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How to Get Around Antenna Restrictions in an Apartment, Townhouse or Condo
How to Get Around Antenna Restrictions in an Apartment, Townhouse or Condo

Information for getting around antenna restrictions in an apartment or other community living space.

Written by Free TV Project Staff
Updated over a week ago

Many apartments, condos and HOAs put restrictions on antennas. However, federal law prohibits restrictions in some cases. The Over-the-Air Reception Devices Rule limits the authority of apartments, condo associations and HOAs over outdoor antennas.

Below is 47 C.F.R. Section 1.4000 of the law:

“The rule prohibits restrictions that impair the installation, maintenance or use of antennas used to receive video programming and certain antennas used to receive or transmit fixed wireless signals. The rule applies to certain antennas, including direct-to-home satellite dishes that are less than one meter (39.37") in diameter (or of any size in Alaska), TV antennas, wireless cable, and certain fixed wireless antennas. The rule prohibits most restrictions that: (1) unreasonably delay or prevent installation, maintenance or use; (2) unreasonably increase the cost of installation, maintenance or use; or (3) preclude reception of an acceptable quality signal.”

Note that the one-meter size limitation only applies to satellite dishes. The size restriction does not apply to a TV antenna. While this law does give some freedom to homeowners and renters, an HOA can put a restriction on where the antenna is placed, such as requiring it to not be visible from the street, but cannot outright say no if you have “exclusive access” to an area. Some examples of exclusive access include a patio or balcony. The rule does not protect townhouses where there is no “exclusive access,” such as a roof shared by multiple units.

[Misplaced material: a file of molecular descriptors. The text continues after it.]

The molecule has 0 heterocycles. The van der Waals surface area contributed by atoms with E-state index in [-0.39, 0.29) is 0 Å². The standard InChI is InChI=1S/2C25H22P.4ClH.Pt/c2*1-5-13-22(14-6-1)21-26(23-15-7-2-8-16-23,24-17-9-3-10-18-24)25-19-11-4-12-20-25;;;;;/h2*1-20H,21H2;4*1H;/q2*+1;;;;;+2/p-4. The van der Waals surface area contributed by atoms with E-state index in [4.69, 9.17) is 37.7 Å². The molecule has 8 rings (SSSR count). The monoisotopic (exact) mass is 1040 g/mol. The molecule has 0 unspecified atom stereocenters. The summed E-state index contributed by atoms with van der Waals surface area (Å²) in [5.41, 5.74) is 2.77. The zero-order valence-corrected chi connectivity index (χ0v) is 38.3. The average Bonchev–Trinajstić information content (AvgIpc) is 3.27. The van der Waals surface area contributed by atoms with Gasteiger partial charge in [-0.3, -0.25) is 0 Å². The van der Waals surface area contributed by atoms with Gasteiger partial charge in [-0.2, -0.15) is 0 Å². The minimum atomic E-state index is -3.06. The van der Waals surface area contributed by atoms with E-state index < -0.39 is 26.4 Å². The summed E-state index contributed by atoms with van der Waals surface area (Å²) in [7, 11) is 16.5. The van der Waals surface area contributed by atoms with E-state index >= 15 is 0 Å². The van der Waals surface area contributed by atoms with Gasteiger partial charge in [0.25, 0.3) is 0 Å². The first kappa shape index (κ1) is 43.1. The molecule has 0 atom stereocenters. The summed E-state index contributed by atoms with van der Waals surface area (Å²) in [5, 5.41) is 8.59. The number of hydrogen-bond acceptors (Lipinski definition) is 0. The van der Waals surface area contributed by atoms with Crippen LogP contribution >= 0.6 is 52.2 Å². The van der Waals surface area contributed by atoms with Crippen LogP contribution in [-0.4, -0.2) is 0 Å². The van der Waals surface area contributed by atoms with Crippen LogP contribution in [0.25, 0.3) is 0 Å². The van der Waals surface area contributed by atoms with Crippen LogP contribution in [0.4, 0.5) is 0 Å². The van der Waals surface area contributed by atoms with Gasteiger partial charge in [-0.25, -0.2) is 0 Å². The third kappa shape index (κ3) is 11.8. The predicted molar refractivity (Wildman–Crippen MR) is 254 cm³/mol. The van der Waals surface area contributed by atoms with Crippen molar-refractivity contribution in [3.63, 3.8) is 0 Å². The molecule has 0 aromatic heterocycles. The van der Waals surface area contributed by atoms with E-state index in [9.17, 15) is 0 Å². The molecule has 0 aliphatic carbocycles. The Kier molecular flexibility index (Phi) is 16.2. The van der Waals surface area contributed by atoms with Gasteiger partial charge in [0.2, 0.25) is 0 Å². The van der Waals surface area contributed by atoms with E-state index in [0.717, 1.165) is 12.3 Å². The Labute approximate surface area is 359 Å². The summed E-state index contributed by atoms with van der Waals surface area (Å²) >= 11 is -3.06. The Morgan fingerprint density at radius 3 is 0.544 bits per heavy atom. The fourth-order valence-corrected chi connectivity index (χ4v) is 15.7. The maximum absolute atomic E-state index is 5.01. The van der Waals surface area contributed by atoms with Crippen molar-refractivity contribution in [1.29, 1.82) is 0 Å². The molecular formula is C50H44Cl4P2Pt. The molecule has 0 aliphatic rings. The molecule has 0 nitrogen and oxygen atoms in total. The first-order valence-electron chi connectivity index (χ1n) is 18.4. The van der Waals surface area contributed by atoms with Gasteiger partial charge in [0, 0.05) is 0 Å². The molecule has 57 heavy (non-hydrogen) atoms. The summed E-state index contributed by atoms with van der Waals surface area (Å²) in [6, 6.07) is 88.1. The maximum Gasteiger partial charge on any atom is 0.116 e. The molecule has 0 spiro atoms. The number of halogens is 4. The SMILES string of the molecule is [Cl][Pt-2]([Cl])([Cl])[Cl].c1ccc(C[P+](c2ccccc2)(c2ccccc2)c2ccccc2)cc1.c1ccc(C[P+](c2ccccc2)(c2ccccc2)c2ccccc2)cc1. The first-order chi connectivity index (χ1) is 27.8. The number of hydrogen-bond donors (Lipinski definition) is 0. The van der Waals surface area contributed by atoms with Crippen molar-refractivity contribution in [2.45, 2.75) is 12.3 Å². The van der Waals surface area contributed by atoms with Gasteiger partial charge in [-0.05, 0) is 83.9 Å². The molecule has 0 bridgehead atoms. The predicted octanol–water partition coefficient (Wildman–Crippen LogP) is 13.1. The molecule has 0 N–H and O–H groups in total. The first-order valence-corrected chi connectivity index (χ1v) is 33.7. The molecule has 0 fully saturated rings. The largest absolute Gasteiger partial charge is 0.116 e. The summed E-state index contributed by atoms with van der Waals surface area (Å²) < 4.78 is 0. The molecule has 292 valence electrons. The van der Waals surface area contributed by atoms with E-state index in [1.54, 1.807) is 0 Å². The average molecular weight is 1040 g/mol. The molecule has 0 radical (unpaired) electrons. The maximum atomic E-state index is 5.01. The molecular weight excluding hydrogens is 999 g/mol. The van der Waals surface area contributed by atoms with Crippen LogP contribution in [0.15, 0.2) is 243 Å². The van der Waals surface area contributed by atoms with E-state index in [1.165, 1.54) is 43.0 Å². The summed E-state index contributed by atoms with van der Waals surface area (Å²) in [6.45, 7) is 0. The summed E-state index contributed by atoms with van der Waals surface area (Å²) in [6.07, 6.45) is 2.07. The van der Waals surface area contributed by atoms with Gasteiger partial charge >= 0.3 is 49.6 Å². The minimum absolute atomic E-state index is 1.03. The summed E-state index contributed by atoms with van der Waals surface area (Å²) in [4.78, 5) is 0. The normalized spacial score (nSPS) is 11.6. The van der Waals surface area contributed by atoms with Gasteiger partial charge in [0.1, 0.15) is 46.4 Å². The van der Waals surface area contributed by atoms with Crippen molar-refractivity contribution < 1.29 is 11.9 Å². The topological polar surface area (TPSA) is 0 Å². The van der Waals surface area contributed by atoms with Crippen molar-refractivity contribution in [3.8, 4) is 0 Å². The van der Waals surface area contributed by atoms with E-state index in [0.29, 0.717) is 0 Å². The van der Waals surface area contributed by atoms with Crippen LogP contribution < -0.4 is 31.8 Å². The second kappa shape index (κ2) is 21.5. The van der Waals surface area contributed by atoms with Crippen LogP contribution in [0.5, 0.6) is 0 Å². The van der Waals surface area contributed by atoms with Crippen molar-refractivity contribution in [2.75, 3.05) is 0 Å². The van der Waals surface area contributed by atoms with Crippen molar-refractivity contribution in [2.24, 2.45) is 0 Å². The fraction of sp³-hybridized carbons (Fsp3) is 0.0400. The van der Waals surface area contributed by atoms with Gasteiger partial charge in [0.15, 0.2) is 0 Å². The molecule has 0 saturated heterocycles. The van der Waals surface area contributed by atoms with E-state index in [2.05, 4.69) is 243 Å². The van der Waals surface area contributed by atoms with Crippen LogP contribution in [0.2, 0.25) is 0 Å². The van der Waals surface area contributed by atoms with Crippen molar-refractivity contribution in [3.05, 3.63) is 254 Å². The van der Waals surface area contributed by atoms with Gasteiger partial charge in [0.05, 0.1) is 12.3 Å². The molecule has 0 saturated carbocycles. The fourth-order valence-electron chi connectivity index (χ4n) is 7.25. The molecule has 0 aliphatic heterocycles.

If you think that your apartment, condo or HOA’s restriction on outdoor antennas is unlawful, here’s what you can do: Politely present the Over-the-Air Reception Devices Rule to your HOA and they should allow you to set up an antenna with some limitations. If they refuse, there is information at the link above for getting the FCC involved.

If you do not have "exclusive access" to an area to set up an outdoor antenna, you can still set up an indoor antenna. Refer to this article for tips on antenna selection and how to get the best reception possible.

Getting started

Watching free, over-the-air TV with an antenna is simpler than you may think. In many cases, you can take an antenna out of the box, connect the cable to your TV, run a channel scan and voila! You have dozens of local channels to surf.

The number of channels you can access and how clearly they come in is based on a number of factors, including your distance from the point of broadcast towers, the type of antenna you have and where it’s located in your home.

Not sure what kind of antenna you need? Take our simple quiz to help narrow down the options. You can also find a general list of recommended antennas here.

Pair your antenna with an OTA DVR device to record your favorite shows

Did you know you can use an antenna similarly to how you watch cable? Ditch the costly subscription fees, but keep the cable capabilities (record, pause, rewind and fast forward) with an OTA DVR device. Here are the products we recommend:

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